If we made Generative AI transparent, it could also be an augmented perspective device. I took those ChatGPT results and plotted them on a Miro concept map.

Miro copy of what might be possible with visual generative AI

This map represents an iterative step. There is nothing new being added to the map compared to the ChatGPT response. I Generative AI could generate this kind of map. A further iteration would add sources and applications as well as suggest connections between items on the list. Right now, humans (like me) must do this part.

Coming at this from complex to simple patterns, one of the more interesting tools I found in recent years is the Open Syllabus Project. It plots a heat map of all the readings from open college syllabi. It forms a knowledge heatmap of what we teach in higher education through the materials on our collective syllabi.

Open Syllabus Project

There’s a lot about this diagram that is automated, but it still requires a fair amount of labor to set up and maintain. However, I could see this kind of tool being fused with AI to create automatic heatmaps from any collection of data.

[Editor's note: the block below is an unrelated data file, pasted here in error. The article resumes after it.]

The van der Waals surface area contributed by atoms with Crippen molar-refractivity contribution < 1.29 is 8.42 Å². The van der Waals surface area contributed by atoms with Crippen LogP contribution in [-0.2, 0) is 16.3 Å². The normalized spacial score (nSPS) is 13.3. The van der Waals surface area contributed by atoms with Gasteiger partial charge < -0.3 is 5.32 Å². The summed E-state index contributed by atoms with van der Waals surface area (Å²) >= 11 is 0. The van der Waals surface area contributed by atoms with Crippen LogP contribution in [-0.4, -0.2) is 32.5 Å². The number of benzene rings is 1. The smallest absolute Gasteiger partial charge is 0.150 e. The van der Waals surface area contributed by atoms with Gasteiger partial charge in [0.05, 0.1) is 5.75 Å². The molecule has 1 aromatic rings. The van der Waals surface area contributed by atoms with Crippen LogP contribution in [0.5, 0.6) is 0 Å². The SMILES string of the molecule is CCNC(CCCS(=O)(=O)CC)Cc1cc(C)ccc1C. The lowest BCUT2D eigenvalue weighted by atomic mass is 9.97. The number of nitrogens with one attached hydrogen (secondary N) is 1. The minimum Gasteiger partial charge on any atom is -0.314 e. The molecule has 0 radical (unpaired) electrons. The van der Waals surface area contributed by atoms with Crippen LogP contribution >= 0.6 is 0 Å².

I can imagine a host of uses for this kind of tool. As you may recall from the previous blog, I created a connected set of ideas and projects for my Miro resume.

This was a tedious and labor-intensive process, even though I had all the data I needed from IdeaSpaces. Computation excels at replacing tedious labor.

These are just three examples of what is possible with AI tools that automatically aggregate datasets and propose linkages. Consider for a moment just how much of today’s professional work is spent doing just that.

I used to work at an architecture firm. Most new architects spend huge amounts of time creating what are called construction documents. These connect the design to the materials, furniture, fittings, and equipment necessary to build the building.

This is tedious work. It is also a task that consists almost entirely of making connections between various bits of data. Generative AI is made for these are the kinds of tasks.

This would disrupt the architectural practice as it exists today. Creating construction documents is a central part of the process for breaking in new architects. Demand for junior architects would decrease.

However, this is also an opportunity for firms and schools to up their game and bring architects into practice at a higher level than is currently the case. Also, someone is going to have to manage this AI process.